Annan warns world of nuclear proliferation dangers
UN Secretary-General Kofi Annan warned on Wednesday the world was "sleepwalking" down a path of nuclear proliferation and that new efforts must be made urgently to stop this trend.
Addressing a plenary session of the Conference on Disarmament, Annan said the world was facing two very divergent courses.
One path is active engagement, which "can take us to a world in which the proliferation of nuclear weapons is restricted and reversed through trust, dialogue and negotiated agreement," he said.
The other leads to a world in which a growing number of states feel obliged to arm themselves with nuclear weapons, and in which non-state actors acquire the means to carry out nuclear terrorism.
"The international community seems almost to be sleepwalking down that latter path - not by conscious choice, but rather through miscalculation, sterile debate and paralysis of the very multilateral mechanisms created for confidence-building and conflict-resolution," he warned.
He further noted that the Non-Proliferation Treaty (NPT), one of the achievements of the Conference on Disarmament, was facing a twin crisis of compliance and confidence.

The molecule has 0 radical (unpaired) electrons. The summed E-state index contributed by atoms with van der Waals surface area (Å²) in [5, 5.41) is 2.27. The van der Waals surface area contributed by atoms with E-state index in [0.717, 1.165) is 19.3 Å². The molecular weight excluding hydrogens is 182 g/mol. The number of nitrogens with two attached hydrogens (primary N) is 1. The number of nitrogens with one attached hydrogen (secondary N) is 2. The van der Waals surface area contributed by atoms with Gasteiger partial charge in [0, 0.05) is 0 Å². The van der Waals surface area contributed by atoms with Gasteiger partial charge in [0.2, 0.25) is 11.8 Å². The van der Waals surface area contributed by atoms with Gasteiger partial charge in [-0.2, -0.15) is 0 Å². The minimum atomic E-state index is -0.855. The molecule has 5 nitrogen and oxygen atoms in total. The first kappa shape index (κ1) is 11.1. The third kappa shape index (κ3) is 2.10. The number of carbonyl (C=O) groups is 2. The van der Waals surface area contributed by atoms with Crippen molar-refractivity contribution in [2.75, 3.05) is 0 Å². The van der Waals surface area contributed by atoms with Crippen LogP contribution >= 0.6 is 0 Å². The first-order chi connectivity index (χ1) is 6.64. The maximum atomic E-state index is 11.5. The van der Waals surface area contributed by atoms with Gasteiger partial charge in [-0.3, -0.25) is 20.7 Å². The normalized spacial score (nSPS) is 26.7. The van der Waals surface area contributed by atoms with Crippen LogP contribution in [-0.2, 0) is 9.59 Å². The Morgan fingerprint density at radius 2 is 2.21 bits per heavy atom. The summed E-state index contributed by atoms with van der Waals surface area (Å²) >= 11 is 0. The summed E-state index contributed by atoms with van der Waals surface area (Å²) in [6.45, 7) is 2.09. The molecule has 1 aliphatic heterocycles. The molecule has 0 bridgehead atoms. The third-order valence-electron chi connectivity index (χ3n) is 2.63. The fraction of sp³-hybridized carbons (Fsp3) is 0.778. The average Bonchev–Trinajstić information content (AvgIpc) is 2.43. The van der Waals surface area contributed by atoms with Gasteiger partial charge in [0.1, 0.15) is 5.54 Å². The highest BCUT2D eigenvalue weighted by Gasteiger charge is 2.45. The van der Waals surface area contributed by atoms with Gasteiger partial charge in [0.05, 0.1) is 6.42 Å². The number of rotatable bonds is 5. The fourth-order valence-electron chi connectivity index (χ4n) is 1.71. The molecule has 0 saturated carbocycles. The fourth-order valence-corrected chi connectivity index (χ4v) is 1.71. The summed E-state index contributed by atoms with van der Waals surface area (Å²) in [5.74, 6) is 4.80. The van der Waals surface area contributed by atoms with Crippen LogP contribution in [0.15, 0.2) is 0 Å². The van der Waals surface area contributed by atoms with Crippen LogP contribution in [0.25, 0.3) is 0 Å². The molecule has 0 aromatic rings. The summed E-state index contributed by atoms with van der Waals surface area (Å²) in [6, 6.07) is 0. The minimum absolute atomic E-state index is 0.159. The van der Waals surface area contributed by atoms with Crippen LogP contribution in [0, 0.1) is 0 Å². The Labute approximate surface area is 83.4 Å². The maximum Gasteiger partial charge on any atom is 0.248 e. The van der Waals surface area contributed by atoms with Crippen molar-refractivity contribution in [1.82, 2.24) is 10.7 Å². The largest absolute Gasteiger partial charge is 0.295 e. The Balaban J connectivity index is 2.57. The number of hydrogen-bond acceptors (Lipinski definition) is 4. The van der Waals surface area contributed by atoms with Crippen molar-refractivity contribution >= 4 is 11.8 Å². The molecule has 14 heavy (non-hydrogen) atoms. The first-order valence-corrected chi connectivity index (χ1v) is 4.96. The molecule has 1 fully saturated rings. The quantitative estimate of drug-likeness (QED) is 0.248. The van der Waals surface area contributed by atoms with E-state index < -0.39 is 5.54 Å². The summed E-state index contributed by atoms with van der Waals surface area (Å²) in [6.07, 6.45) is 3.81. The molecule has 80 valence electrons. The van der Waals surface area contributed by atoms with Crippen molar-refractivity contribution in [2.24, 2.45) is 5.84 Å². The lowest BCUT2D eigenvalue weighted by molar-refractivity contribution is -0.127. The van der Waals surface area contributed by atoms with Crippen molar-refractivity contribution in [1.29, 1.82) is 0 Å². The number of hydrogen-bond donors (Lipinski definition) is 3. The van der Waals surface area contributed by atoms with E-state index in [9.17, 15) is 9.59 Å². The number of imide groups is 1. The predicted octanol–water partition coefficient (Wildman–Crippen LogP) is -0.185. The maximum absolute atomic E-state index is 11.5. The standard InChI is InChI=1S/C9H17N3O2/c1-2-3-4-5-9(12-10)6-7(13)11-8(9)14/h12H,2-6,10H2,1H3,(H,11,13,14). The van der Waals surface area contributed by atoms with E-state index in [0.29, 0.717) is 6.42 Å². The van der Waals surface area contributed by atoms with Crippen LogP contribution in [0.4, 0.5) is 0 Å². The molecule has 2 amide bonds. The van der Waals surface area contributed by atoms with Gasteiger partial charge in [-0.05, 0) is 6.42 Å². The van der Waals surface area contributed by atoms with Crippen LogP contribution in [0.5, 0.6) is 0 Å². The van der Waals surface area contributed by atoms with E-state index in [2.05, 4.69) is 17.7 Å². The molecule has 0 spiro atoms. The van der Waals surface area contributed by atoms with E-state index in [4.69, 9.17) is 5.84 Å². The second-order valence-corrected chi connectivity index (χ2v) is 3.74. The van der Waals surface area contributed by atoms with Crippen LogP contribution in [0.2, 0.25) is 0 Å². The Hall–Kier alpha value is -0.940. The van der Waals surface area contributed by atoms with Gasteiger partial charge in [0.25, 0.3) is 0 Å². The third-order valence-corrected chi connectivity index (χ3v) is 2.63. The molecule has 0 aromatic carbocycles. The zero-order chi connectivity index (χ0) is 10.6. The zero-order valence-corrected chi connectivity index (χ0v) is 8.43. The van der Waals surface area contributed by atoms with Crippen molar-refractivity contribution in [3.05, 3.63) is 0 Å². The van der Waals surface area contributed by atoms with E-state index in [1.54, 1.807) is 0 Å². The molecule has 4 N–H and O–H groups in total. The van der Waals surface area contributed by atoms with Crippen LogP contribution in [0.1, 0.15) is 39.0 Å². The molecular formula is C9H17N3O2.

Disarament and further non-proliferation measures are both essential for world security, he added.
The secretary-general said the 65-state Conference on Disarmament was the only group that had the collective power to wake the world up to the proliferation dangers.
He urged members states to break the decade-long impasse on disarmament and anti-proliferation efforts.
The last success achieved by the Conference was the signing of the Comprehensive Test-Ban Treaty nine years ago. Since then the Conference has been barren of achievement, he said.
"The impasse on the Korean Peninsula is especially disappointing ...I hope the leaders of the DPRK will listen to what the world is telling them, and take great care not to make the situation even more complicated," he said.
Iran, for its part, needs to enable the International Atomic Energy Agency to assure the world that its nuclear activities are exclusively peaceful in nature.
"In both cases, we need solutions that are not only peaceful, but that buttress the NPT's integrity," he stressed.
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